How to Customize Your Cover Letter

The cover letter you send to a company when applying for a job can make or break your application. While your resume is a list of your qualifications, experience and references, your cover letter is a communication directly from to the person responsible for hiring. For this reason, it is crucial that you do not fall into the trap of using the same generic cover letter for any and every job application.

Sending in a generic letter not only creates a first impression of laziness, but is a wasted opportunity. A cover letter may be thought of as advertising yourself to the company – and should therefore be targeted at the audience. Customizing your cover letter to focus on the company’s needs and how you can meet them can greatly increase your chances of being hired. Here are six questions you should ask yourself while writing your cover letter.

  1. Who will be reading the letter?

“Dear Sir/Madam” or “To Whom It May Concern” at the beginning of a cover letter may seem professional and formal, but these phrases give the impression that you do not know how to use an internet search engine. They belong to a time when you would not have been able to look up what you needed. These days, you will be expected to do this research. Most companies have the names of their directors available online. You should be able to find the name of the hiring manager. Be sure to check if the job posting includes the name of the person to whom applications should be sent. Some companies may have privacy or no-name policies that prevent you from finding the name you need, but you will only know this if you try.

  1. What is the job for which you are applying?

Any job, no matter the level or industry, will have its own requirements. If you are unsure what the job title on a posting entails, do some research. Often, a posting will include a list of preferred skills and required experience. Once you know what the hiring manager will be looking for, you can tailor, or match, your abilities to those required. This may mean you choose to mention some skills over others. You may also focus on certain parts of past experiences. For example, your job in a restaurant kitchen might not be relevant to your application to work in retail, but you could focus on the fact that you used to place orders and do weekly stock-takes. Writing about all your experiences as though they were all equally relevant can send the message that you do not know that much about the job for which you are applying.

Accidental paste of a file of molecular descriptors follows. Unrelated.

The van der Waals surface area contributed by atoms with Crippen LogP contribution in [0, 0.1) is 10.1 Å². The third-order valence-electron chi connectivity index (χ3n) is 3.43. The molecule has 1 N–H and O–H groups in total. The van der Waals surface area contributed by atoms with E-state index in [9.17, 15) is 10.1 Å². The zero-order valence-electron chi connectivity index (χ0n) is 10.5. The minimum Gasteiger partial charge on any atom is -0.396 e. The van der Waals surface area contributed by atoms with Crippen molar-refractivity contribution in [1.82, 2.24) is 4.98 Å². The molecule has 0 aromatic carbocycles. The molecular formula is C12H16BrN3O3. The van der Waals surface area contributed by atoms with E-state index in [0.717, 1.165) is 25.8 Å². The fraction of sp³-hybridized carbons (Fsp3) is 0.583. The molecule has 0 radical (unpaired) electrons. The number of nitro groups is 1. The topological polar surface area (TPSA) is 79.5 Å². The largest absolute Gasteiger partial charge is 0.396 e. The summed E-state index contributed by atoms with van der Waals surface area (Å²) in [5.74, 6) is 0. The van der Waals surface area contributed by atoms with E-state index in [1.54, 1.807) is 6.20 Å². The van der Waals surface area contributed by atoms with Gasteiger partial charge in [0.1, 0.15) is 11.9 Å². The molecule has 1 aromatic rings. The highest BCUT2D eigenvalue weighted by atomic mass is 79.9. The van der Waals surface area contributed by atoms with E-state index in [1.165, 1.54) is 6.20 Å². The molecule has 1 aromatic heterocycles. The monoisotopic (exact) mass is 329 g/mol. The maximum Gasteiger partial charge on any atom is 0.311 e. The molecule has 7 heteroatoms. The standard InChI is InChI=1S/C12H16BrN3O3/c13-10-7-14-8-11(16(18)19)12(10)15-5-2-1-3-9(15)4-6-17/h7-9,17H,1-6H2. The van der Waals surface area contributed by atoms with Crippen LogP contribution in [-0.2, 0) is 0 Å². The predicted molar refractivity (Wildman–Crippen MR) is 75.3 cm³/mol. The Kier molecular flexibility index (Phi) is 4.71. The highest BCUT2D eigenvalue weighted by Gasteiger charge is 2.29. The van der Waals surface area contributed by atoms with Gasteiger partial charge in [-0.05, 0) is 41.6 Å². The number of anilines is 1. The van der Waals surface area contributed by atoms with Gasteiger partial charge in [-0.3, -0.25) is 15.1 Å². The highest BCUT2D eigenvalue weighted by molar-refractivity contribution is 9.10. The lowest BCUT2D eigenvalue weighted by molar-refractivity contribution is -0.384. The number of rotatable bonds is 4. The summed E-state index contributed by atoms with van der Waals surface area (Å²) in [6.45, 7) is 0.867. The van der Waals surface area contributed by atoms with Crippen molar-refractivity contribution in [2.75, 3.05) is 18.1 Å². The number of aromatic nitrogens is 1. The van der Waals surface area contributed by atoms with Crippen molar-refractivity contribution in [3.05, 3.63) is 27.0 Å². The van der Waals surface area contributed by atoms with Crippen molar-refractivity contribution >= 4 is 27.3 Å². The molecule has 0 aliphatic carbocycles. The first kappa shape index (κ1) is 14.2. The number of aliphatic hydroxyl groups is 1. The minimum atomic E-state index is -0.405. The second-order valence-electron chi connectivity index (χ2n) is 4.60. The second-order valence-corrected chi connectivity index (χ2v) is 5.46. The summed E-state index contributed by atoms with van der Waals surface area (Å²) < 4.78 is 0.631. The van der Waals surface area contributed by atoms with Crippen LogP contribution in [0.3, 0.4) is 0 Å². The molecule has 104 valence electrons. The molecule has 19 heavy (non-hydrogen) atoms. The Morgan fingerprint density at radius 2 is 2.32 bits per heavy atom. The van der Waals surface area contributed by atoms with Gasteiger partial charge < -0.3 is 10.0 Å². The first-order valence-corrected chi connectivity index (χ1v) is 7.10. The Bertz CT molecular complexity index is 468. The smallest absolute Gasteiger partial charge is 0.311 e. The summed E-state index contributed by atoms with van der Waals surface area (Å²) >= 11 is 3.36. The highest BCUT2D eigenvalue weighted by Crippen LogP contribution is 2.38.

1. Why should you get this job?

This is the kind of question that you might be tempted to answer with buzzwords. However, telling a potential employer that you are a “go-getter” or are “good at taking initiative” means very little. The statements may very well be true, but hundreds of other applicants might say the exact same things. Focus instead on why you, personally, should get this specific job. If there is anything you think you could bring to the job that sets you apart from anyone else, make sure to mention it. This is also another good opportunity to illustrate how well you know what the job would require.

  1. What are the company’s current goals?

If possible, try to research ways in which the company might be seeking to move forward or expand. They may recently have set up more of an online presence, or started using new technology. They may have a website update or press release covering a new direction in which they hope to take the company. Mentioning these objectives and how you believe you can help to achieve them can set your application apart.

  1. What is the company culture like?

It is usually advisable to write a cover letter in a formal way. This demonstrates respect, and shows that you will be able to handle business-style communications. However, some companies might be looking for something a little different. If the company is very new, very creative or bases its brand on a strong personality type, you might be able to reflect your understanding of this in the tone of your letter. It may be appropriate, even beneficial, to incorporate some humor or casual phrases into the letter. Not that you would want to go overboard, of course. You can pick up hints from the company’s online presence and mission statement to guide you.

  1. Why do you want the job?

Focusing only on reasons that you would be great for the company creates a feeling of one-sidedness. Your qualifications and experience could be exactly what the job post has listed, but a hiring manager might be looking for more than that. Remember, they are hiring someone they could be working with day after day. They will want someone who really wants to be there. Explain what you would be most excited for if you got the job, both in terms of the work and the company itself. You can mention things about the company, such as its history, its employee loyalty or its standing on ethical matters. If you demonstrate a passionate interest in both the company and the job for which you are applying, you can make those reading the applications excited to work with you.

By doing your research and customizing your cover letter for each job you apply for, you show yourself in the best possible light. That extra time you spend carefully selecting what to write and how to write it can make all the difference.